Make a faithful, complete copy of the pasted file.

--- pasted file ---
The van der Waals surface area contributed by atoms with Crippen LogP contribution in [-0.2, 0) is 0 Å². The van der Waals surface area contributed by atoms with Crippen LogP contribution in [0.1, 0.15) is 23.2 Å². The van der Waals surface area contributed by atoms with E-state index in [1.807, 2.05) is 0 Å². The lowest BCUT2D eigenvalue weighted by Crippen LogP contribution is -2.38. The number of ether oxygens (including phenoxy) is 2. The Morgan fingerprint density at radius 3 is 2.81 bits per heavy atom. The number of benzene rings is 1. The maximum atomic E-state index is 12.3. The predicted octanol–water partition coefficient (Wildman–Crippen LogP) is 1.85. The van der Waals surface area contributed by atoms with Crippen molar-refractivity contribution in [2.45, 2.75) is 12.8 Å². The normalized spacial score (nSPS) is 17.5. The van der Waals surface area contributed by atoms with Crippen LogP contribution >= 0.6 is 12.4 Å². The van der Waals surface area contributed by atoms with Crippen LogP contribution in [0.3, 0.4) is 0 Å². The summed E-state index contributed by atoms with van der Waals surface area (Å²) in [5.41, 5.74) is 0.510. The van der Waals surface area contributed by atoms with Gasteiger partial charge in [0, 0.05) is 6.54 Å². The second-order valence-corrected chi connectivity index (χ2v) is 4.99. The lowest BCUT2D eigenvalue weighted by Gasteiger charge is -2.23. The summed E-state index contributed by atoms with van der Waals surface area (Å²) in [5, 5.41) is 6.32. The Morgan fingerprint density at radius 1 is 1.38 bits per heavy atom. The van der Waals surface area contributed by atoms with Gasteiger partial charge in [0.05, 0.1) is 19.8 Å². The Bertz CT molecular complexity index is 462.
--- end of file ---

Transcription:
The van der Waals surface area contributed by atoms with Crippen LogP contribution in [-0.2, 0) is 0 Å². The van der Waals surface area contributed by atoms with Crippen LogP contribution in [0.1, 0.15) is 23.2 Å². The van der Waals surface area contributed by atoms with E-state index in [1.807, 2.05) is 0 Å². The lowest BCUT2D eigenvalue weighted by Crippen LogP contribution is -2.38. The number of ether oxygens (including phenoxy) is 2. The Morgan fingerprint density at radius 3 is 2.81 bits per heavy atom. The number of benzene rings is 1. The maximum atomic E-state index is 12.3. The predicted octanol–water partition coefficient (Wildman–Crippen LogP) is 1.85. The van der Waals surface area contributed by atoms with Crippen molar-refractivity contribution in [2.45, 2.75) is 12.8 Å². The normalized spacial score (nSPS) is 17.5. The van der Waals surface area contributed by atoms with Crippen LogP contribution >= 0.6 is 12.4 Å². The van der Waals surface area contributed by atoms with Crippen LogP contribution in [0.3, 0.4) is 0 Å². The summed E-state index contributed by atoms with van der Waals surface area (Å²) in [5.41, 5.74) is 0.510. The van der Waals surface area contributed by atoms with Gasteiger partial charge in [0, 0.05) is 6.54 Å². The second-order valence-corrected chi connectivity index (χ2v) is 4.99. The lowest BCUT2D eigenvalue weighted by Gasteiger charge is -2.23. The summed E-state index contributed by atoms with van der Waals surface area (Å²) in [5, 5.41) is 6.32. The Morgan fingerprint density at radius 1 is 1.38 bits per heavy atom. The van der Waals surface area contributed by atoms with Gasteiger partial charge in [0.05, 0.1) is 19.8 Å². The Bertz CT molecular complexity index is 462.